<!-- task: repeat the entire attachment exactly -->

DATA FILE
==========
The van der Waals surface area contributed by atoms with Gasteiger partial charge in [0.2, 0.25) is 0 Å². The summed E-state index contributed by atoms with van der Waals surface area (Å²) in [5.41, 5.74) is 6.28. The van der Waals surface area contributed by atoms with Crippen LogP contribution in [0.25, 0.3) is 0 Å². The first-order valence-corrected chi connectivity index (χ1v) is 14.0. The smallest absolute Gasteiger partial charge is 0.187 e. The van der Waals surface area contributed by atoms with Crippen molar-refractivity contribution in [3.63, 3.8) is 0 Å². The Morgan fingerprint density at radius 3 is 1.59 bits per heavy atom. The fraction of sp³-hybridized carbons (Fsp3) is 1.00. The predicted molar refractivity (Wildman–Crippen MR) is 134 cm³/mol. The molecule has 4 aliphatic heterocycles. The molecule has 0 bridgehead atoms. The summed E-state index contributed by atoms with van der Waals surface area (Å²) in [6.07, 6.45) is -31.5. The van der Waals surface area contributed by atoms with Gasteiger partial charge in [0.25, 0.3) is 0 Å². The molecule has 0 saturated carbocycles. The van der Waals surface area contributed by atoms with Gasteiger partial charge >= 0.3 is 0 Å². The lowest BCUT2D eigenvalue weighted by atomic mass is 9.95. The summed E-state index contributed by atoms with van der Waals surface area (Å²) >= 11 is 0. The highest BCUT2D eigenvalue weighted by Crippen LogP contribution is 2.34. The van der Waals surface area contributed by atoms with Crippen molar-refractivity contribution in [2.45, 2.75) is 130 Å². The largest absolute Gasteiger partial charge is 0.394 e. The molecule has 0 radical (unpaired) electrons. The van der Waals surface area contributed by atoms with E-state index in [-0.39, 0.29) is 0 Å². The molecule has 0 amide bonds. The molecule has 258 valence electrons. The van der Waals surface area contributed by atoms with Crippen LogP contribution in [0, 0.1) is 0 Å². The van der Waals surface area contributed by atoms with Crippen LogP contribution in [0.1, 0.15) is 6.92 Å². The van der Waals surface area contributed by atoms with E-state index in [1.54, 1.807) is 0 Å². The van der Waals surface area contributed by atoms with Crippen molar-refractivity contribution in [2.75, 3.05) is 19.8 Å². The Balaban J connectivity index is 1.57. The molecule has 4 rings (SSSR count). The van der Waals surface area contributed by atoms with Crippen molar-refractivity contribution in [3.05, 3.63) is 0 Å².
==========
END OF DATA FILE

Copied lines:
The van der Waals surface area contributed by atoms with Gasteiger partial charge in [0.2, 0.25) is 0 Å². The summed E-state index contributed by atoms with van der Waals surface area (Å²) in [5.41, 5.74) is 6.28. The van der Waals surface area contributed by atoms with Crippen LogP contribution in [0.25, 0.3) is 0 Å². The first-order valence-corrected chi connectivity index (χ1v) is 14.0. The smallest absolute Gasteiger partial charge is 0.187 e. The van der Waals surface area contributed by atoms with Crippen molar-refractivity contribution in [3.63, 3.8) is 0 Å². The Morgan fingerprint density at radius 3 is 1.59 bits per heavy atom. The fraction of sp³-hybridized carbons (Fsp3) is 1.00. The predicted molar refractivity (Wildman–Crippen MR) is 134 cm³/mol. The molecule has 4 aliphatic heterocycles. The molecule has 0 bridgehead atoms. The summed E-state index contributed by atoms with van der Waals surface area (Å²) in [6.07, 6.45) is -31.5. The van der Waals surface area contributed by atoms with Gasteiger partial charge in [0.25, 0.3) is 0 Å². The molecule has 0 saturated carbocycles. The van der Waals surface area contributed by atoms with Gasteiger partial charge >= 0.3 is 0 Å². The lowest BCUT2D eigenvalue weighted by atomic mass is 9.95. The summed E-state index contributed by atoms with van der Waals surface area (Å²) >= 11 is 0. The highest BCUT2D eigenvalue weighted by Crippen LogP contribution is 2.34. The van der Waals surface area contributed by atoms with Crippen molar-refractivity contribution in [2.45, 2.75) is 130 Å². The largest absolute Gasteiger partial charge is 0.394 e. The molecule has 0 radical (unpaired) electrons. The van der Waals surface area contributed by atoms with E-state index in [-0.39, 0.29) is 0 Å². The molecule has 0 amide bonds. The molecule has 258 valence electrons. The van der Waals surface area contributed by atoms with Crippen LogP contribution in [0, 0.1) is 0 Å². The van der Waals surface area contributed by atoms with Crippen LogP contribution in [0.1, 0.15) is 6.92 Å². The van der Waals surface area contributed by atoms with E-state index in [1.54, 1.807) is 0 Å². The van der Waals surface area contributed by atoms with Crippen molar-refractivity contribution in [2.75, 3.05) is 19.8 Å². The Balaban J connectivity index is 1.57. The molecule has 4 rings (SSSR count). The van der Waals surface area contributed by atoms with Crippen molar-refractivity contribution in [3.05, 3.63) is 0 Å².